The honky-tonk legend bestowed the audience in the Whitney Peak Hotel on Wednesday, March 25 an eclectic, yet focused, mix of country, blues and rockabilly. He showed all exactly how he has built a long and fruitful career. Throughout the set, Brown’s trademark double-neck guitar/lap steel hybrid, dubbed the “guit-steel,” sang, howled and even joked right alongside Brown. It’s been two years since Brown released an album, but he’s continued voracious touring and his love for performance is as apparent as is his impressive technical ability.
Within Brown’s lengthy guitar solos, there were repeated flashes of his influences. The mix of jazz with country brought Scotty Moore to mind. The pinch harmonics and volume swells were reminiscent of Roy Buchanan. The emotive one and half-step bends? Albert King. But even with each musical reference and nod, Brown wrangled the guitar into something entirely his own. He deftly switched from guitar to lap steel and wowed the audience with virtuosity on both. However, even with all the pyrotechnics of his chops, the most impressive aspect of his playing was his touch. His ability to hold back and give both the guitar and lap steel such a vocal-like quality was, without a doubt, the result of becoming one with his instrument over 40-plus years.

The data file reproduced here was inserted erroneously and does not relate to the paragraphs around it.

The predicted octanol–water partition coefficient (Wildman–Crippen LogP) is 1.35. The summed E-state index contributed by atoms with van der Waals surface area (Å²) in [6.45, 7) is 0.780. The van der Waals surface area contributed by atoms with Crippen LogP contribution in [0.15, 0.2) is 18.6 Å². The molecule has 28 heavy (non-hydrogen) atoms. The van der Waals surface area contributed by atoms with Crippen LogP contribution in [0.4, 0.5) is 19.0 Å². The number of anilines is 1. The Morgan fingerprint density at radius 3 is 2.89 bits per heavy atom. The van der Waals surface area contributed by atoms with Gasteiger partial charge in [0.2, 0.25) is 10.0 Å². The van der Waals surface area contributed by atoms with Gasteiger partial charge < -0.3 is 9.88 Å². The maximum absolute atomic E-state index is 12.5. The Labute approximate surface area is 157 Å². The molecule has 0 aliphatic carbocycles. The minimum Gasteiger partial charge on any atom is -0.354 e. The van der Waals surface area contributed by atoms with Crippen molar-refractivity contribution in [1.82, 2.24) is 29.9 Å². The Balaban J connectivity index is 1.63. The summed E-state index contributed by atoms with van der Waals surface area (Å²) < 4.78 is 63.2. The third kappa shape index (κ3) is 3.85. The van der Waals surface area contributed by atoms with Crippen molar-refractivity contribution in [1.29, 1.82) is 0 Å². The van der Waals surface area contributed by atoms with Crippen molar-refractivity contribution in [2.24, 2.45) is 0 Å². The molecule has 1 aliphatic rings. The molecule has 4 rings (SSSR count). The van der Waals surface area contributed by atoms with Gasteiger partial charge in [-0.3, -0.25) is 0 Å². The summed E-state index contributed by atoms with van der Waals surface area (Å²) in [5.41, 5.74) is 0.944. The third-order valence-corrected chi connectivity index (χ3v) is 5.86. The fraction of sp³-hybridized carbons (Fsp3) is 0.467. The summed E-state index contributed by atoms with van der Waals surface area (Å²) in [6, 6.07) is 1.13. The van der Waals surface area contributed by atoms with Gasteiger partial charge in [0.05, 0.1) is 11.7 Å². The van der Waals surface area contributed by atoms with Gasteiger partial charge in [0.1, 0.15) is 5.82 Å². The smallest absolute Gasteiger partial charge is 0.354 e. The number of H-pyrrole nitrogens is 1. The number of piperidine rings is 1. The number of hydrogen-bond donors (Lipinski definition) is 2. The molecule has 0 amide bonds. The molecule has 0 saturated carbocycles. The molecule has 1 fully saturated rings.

His confidence was unwavering as he sang and joked around with audience on songs like “Hang Up and Drive.” A true showman of yesteryear, Brown’s stage presence was magnetic as he danced and squirmed around his guitar wearing his standard suit and white cowboy hat.
Brown was accompanied by a drummer, upright bassist and acoustic guitarist, Tanya Rae Brown. The simplicity of his band was striking. The drummer only had a crash cymbal and a snare but used them effectively, and the absence of a kick drum was made up for by the unwavering rhythm maintained by the bassist and rhythm guitarist. Their sturdy, understated foundation throughout the set allowed and encouraged Brown to play with the tenacity that he did. Together, Brown and the band turned songs like “Freedom Machine” and “Old Fashioned Love” into western-swing opuses.
Even with all of his talent, a guitarist like Brown would lose the power and punch necessary to perform at such a high level without a band that has such an innate understanding of the backbeat. Brown and his band brought people to their feet and made them scream with his guitar and as he closed the night with medley of “Apache,” “Malaguena” and “Secret Agent Man.” He then looked into the crowd, smiled his cowboy smile and said, “Thank you, so very much.”